At conservative event, Fox “news division" anchor Shannon Bream praised GOP tax bill and Trump “rolling back regulations”
Shannon Bream, a Fox News anchor who is part of the network’s purported “news division," appeared at a conservative event months ahead of the 2018 midterm elections and praised the Republican tax bill because “everybody wants to keep more money” in their paychecks. She also said that President Donald Trump has been “rolling back regulations that we've heard from businesses, from the IRS to the EPA, have made it tougher for them to survive and be profitable in America.”
Bream spoke on August 11 at the Steamboat Institute’s 10th Annual Freedom Conference & Festival. The two-day event also featured then-Interior Secretary Ryan Zinke and conservative commentators Charlie Kirk, Candace Owens, and Sebastian Gorka, among others.
The Steamboat Institute is a Colorado-based conservative nonprofit. It stated in its 2018 annual report that the conference “provides attendees with an unparalleled opportunity to meet and mingle with the speakers, who include nationally recognized leaders in conservative thought and policy.”
Its national advisory board includes Ginni Thomas, a conservative writer who is married to Justice Clarence Thomas, and Kevin Jackson, who was fired from Fox News after he said the women who reported sexual misconduct by Supreme Court Justice Brett Kavanaugh are “lying skanks.”
The institute is part of the State Policy Network (SPN), a coalition of organizations that pushes for conservative policies across the country. Industrialist brothers Charles and David Koch have funded SPN.
During her speech, Bream praised the recently passed Republican tax bill, stating that everyone gets “some kind of benefit” from the plan and that “everybody wants to keep more money of their paychecks.” From her speech:
SHANNON BREAM: The Heritage Foundation has done an interesting study on this. They crunched the numbers and they found this, quote: “Every taxpayer, average taxpayer, in every state, and in every congressional district will see a tax cut in 2018.” And this: “Households will save an average of $1,400; married couples with two children will save $2,917." They’ve got a very cool graphic if you’ve been on their website. If you’ve seen this study, it lights up -- it lets you click on different districts and states to see how the tax cuts in the original package would benefit you, and there’s not a single district that you can click on that doesn’t have some kind of benefit. I pointed this out on my show a couple of weeks ago when the study came out, and I got heat for being partisan, and I thought, ‘I think everybody wants to keep more money of their paychecks.’ I don’t know that -- I’m in the news division, I don’t have an opinion publicly, we all have opinions -- but I don’t think saying that people get to keep more of their own money is a bad thing? Am I wrong?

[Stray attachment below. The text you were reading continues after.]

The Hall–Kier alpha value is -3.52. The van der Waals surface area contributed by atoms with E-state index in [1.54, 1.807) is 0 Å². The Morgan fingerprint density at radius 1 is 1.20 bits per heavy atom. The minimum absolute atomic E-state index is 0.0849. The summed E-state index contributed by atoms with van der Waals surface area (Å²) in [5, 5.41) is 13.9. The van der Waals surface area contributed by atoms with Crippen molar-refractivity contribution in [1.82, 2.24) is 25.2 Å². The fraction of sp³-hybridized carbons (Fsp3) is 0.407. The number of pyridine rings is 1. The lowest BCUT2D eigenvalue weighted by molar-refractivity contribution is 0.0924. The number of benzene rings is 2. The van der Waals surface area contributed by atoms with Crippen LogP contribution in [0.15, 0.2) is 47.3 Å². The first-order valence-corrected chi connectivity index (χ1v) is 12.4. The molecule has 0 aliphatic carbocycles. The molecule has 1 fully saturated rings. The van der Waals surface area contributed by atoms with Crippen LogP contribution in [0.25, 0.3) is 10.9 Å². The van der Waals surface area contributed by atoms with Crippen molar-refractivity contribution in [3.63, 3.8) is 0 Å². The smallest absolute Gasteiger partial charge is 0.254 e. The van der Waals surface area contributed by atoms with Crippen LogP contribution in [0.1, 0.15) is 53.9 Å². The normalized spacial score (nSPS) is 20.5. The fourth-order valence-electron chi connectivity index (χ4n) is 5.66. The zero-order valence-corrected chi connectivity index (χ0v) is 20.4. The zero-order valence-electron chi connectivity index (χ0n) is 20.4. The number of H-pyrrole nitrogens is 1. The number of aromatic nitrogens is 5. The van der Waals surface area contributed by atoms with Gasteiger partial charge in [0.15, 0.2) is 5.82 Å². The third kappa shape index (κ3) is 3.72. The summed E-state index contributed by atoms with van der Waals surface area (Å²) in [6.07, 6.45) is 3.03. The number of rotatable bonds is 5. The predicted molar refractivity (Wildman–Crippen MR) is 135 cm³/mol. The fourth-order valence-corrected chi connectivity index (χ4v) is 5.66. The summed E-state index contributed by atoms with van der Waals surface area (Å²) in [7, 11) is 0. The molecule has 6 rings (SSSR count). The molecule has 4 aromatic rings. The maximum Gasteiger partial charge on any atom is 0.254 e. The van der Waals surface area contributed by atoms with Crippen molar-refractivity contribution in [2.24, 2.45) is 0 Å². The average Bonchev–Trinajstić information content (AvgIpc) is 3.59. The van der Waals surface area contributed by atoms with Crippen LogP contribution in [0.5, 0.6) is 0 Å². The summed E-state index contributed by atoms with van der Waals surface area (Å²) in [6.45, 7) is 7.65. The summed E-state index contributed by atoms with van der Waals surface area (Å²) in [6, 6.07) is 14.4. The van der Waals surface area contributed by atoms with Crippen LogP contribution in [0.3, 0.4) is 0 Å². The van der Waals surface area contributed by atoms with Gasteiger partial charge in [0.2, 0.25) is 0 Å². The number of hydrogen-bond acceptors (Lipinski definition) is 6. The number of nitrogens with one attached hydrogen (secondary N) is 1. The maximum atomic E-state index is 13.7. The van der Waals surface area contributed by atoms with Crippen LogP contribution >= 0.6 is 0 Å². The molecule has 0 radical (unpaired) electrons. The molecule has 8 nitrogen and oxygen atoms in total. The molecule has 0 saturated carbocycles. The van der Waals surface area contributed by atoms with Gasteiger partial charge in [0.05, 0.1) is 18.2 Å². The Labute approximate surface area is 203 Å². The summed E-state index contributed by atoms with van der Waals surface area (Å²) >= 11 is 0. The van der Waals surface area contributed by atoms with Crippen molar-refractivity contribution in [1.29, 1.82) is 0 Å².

As Vox’s Emily Stewart wrote, “The 2017 tax bill cut taxes for most Americans, including the middle class, but it heavily benefits the wealthy and corporations.”
Bream also said that Trump has been “rolling back regulations that we've heard from businesses, from the IRS to the EPA, have made it tougher for them to survive and be profitable in America.”
Several months later, Bream interviewed Zinke on the November 29 edition of her program Fox News @ Night (Zinke resigned in mid-December under a cloud of ethical problems).
Bream is a member of Fox’s purported “news division,” which the network points to when touting its alleged objectivity (in reality, the “news” and opinion sides are both cogs in the same propaganda machine). This year, she was scheduled to speak at an event alongside Florida Republican Gov. Ron DeSantis for the James Madison Institute, a nonprofit conservative group that has been funded by the Koch brothers and has praised Republicans. Shortly after Media Matters reported on the event, the organization announced that “Bream has had to cancel her appearance at our annual dinner.”